Chapel Hill mayor speaks to GMA about COVID-19's impact on downtown, university community

CHAPEL HILL, N.C. (WTVD) -- As COVID-19 clusters on the University of North Carolina campus bringing Chapel Hill into the national spotlight, mayor Pam Hemminger spoke to Good Morning America about the impacts of the virus on her town and community.

UNC-Chapel Hill reopened to students in early August but had to pivot to remote learning amid multiple COVID-19 clusters in on and off-campus housing.

Prior to the university moving classes online, the town council sent a letter to UNC stating concerns about an increase in cases. Hemminger said they wanted campus to conduct remote learning at the start. The Orange County Health Department had also written a letter to university officials recommending the first five weeks of class be conducted remotely.

"We wanted the campus to go virtual. We know that if you bring that many students back in and pack them into dorm situations and Greek life, that we were going to see an increase in cases," said Hemminger. "So we wanted the university to work with us and figure a way to go virtual. And so that we would contain this virus more easily."

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Classes are now virtual at UNC, but that doesn't mean all students have left Chapel Hill. Mayor Hemminger said she's working with the university trying to keep the community safe while some students remain in town.

"It's been hard, we love our students. They bring this vitality back to our community when they come back every year. But we also know they like to congregate. They like to celebrate," said Hemminger. "They have signed a pledge saying they understood community safety measures were (in place). We meet with the university almost on a daily basis trying to figure out pathways forward. We increased our foot patrols and the university has sent their public safety officers into the community. And we write warnings and we actually write citations when students aren't paying attention to the safety standards we asked them to. And then the university has the right to take action as well."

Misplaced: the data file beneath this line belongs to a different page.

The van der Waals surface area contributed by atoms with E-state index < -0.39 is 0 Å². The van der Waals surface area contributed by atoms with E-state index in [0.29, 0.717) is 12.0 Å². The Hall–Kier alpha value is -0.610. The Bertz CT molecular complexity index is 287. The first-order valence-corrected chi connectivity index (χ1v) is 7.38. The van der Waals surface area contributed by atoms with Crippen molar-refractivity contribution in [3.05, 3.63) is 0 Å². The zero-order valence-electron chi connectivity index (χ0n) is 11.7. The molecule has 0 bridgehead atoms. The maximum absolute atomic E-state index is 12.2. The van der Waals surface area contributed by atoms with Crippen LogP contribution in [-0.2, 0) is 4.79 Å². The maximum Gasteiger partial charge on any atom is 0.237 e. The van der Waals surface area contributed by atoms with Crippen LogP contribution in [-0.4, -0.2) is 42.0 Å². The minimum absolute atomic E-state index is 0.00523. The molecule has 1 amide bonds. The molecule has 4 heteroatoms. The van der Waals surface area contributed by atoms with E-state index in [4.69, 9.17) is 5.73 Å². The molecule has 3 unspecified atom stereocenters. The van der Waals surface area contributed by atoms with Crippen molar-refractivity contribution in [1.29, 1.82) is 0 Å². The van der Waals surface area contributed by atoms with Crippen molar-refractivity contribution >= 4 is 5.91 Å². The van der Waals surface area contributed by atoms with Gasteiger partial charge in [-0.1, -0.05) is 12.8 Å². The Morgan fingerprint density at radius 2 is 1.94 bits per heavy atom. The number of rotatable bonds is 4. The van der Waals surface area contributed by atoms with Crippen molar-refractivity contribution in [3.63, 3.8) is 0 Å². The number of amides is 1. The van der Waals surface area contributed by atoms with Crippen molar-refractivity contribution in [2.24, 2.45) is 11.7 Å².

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Last week, Chapel Hill police said four citations were issued to people violating COVID-19 safety regulations. Mayor Hemminger said the university can take action against violations in many ways.

"They range the gamut from warnings all the way to de-enrollment from classes if students are having egregious behavior against the community standards," said Hemminger.

The pivot to virtual learning in Chapel Hill has reduced foot traffic to local businesses, but the town has made adjustments on Franklin Street to facilitate the changing economy downtown.

"So we are intertwined with a university that is that is the lifeblood of our economy here. And when we go virtual, it means there's fewer people coming and going from campus, fewer conferences, fewer sporting events. That hurts businesses, mostly in the downtown area as people come into our community to partake in those events. Our businesses are struggling," said Hemminger. "We did expand our sidewalks, increase outside dining so that we could help our restaurants and businesses be more successful. That's been an improvement, but it is hard. It's hard to balance the economy."

With all of the rapid developments, Mayor Hemminger said even though many will have to make big personal sacrifices, the main priority is keeping people safe.

"At the end of the day, the number one thing governments do is try to keep people safe," said Hemminger. "People are having to make sacrifices some more than others. And it's a really tough situation. But it's about what the virus can do to the community. We are partners with the university and we're trying to work on this together."

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